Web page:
• Architectural Scheme: The Achaemenid pillars were generally part of some larger architectural scheme, and bit complex and complicated, while the Ashokan pillars were simple and independent freestanding monuments.
      • Shaft: Unlike Mauryan shafts which are built of monolith (single piece of stone), Persian/Achaemenian shafts were built of separate segments of stones (aggregated one above the other).

Pillar Edicts and Inscriptions

  • Ashoka’s 7 pillar edicts: These were found at Topra (Delhi), Meerut, Kausambhi, Rampurva, Champaran, Mehrauli:
    • Pillar Edict I: Asoka’s principle of protection to people.
    • Pillar Edict II: Defines Dhamma as the minimum of sins, many virtues, compassion, liberality, truthfulness, and purity.
    • Pillar Edict III: Abolishes sins of harshness, cruelty, anger, pride, etc.
    • Pillar Edict IV: Deals with duties of Rajukas.
    • Pillar Edict V: List of animals and birds which should not be killed on some days and another list of animals which have not to be killed at all.
    • Pillar Edict VI: Dhamma policy
    • Pillar Edict VII: Works done by Asoka for Dhamma policy.
  • Minor Pillar Inscriptions
    • Rummindei Pillar Inscription: Asokha’s visit to Lumbini & exemption of Lumbini from tax.
    • Nigalisagar Pillar Inscription, Nepal: It mentions that Asoka increased the height of stupa of Buddha Konakamana to its double size.
  • Major Pillar Inscriptions
    • Sarnath Lion Capital: Near Varanasi was built by Ashoka in commemoration of Dhammachakrapravartana or the first sermon of Buddha.
    • Vaishali Pillar, Bihar, single lion, with no inscription.
    • Sankissa Pillar, Uttar Pradesh
    • Lauriya-Nandangarth, Champaran, Bihar.
    • Lauriya-Araraj, Champaran, Bihar
    • Allahabad pillar, Uttar Pradesh.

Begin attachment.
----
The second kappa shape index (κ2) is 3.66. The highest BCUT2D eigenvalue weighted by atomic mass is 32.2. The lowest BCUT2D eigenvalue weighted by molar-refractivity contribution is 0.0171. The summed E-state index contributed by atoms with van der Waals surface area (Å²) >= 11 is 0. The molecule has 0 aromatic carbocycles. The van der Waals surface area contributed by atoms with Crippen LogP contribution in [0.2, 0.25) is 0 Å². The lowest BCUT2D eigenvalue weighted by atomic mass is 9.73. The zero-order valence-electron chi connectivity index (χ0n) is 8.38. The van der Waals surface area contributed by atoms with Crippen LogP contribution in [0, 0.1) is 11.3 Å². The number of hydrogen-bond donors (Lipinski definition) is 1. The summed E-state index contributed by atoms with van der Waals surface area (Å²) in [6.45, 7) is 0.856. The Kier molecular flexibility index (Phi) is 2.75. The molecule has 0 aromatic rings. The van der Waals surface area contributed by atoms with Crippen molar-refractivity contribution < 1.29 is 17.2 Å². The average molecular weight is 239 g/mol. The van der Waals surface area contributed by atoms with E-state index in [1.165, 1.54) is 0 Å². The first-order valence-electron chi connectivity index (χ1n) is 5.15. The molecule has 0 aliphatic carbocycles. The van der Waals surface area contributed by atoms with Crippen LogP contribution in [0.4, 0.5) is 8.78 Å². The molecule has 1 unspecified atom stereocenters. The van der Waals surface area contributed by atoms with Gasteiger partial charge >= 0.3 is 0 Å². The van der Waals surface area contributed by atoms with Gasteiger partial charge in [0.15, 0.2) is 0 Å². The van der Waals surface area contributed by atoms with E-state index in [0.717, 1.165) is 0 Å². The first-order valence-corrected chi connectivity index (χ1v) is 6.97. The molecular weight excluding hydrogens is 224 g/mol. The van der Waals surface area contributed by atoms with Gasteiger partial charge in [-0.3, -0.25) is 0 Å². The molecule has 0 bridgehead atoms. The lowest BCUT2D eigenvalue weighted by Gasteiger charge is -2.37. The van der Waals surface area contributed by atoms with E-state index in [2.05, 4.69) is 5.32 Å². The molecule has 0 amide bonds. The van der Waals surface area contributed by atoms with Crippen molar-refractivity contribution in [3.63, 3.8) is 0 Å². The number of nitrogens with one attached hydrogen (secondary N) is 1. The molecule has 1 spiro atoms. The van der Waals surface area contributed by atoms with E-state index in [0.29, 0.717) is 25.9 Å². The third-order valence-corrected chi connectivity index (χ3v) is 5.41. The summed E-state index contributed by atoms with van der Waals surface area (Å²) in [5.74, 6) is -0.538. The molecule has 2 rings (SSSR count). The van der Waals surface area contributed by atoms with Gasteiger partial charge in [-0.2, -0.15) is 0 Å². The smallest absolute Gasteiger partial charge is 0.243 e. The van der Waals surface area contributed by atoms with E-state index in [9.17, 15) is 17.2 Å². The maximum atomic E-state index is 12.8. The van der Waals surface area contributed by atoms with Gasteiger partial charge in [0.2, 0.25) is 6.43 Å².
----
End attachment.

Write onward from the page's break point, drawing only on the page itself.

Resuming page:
• Stupa: Stupas were burial mounds prevalent in India from the vedic period.
    • Architecture: Stupas consist of a cylindrical drum with a circular anda and a harmika and a chhatra on the top.
      • Anda: Hemispherical mound symbolic of the mound of dirt used to cover Buddha’s remains (in many stupas actual relics were used).
      • Harmika: Square railing on top of the mound.
      • Chhatra: Central pillar supporting a triple umbrella form.
    • Material Used: The core of the stupa was made of unburnt brick while the outer surface was made by using burnt bricks, which were then covered with a thick layer of plaster and medhi and the toran were decorated with wooden sculptures.
    • Examples:
      • Sanchi Stupa in Madhya Pradesh is the most famous of the Ashokan stupas.
      • Piprahwa Stupa in Uttar Pradesh is the oldest one.
      • Stupas built after the death of Buddha: Rajagriha, Vaishali, Kapilavastu, Allakappa, Ramagrama, Vethapida, Pava, Kushinagar and Pippalivana.
      • Stupa at Bairat, Rajasthan: Grand stupa with a circular mound and a circumambulatory path.

Depiction of Buddha at Stupas

  • Symbols: In the early stages, Buddha was represented through symbols that represented the different events of Buddha’s life like footprints, lotus thrones, chakras, stupas, etc.
  • Jataka Stories: Later on, Jataka stories (stories associated with the previous birth of Buddha) were portrayed on the railings and torans of the stupas.
    • The Jataka stories that find frequent depiction are Chhadanta Jataka, Sibi Jataka, Ruru Jataka, Vessantara Jataka, Vidur Jataka and Shama Jataka.
  • The chief events from Buddha’s life which are narrated in the arts are birth, renunciation, enlightenment, the first sermon (dharmachakrapravartana) and mahaparinirvana (death).

Mauryan Popular Art

Apart from the court art or royal patronage, cave-architecture, sculpture, and pottery took the expressions of art by individual effort.

  • Cave Architecture: During the Mauryan period, caves were generally used as viharas, i.e. living quarters, by the Jain and Buddhist monks.
    • Key Features: The caves during the Mauryan period were marked by a highly polished finish of the interior walls and decorative gateways.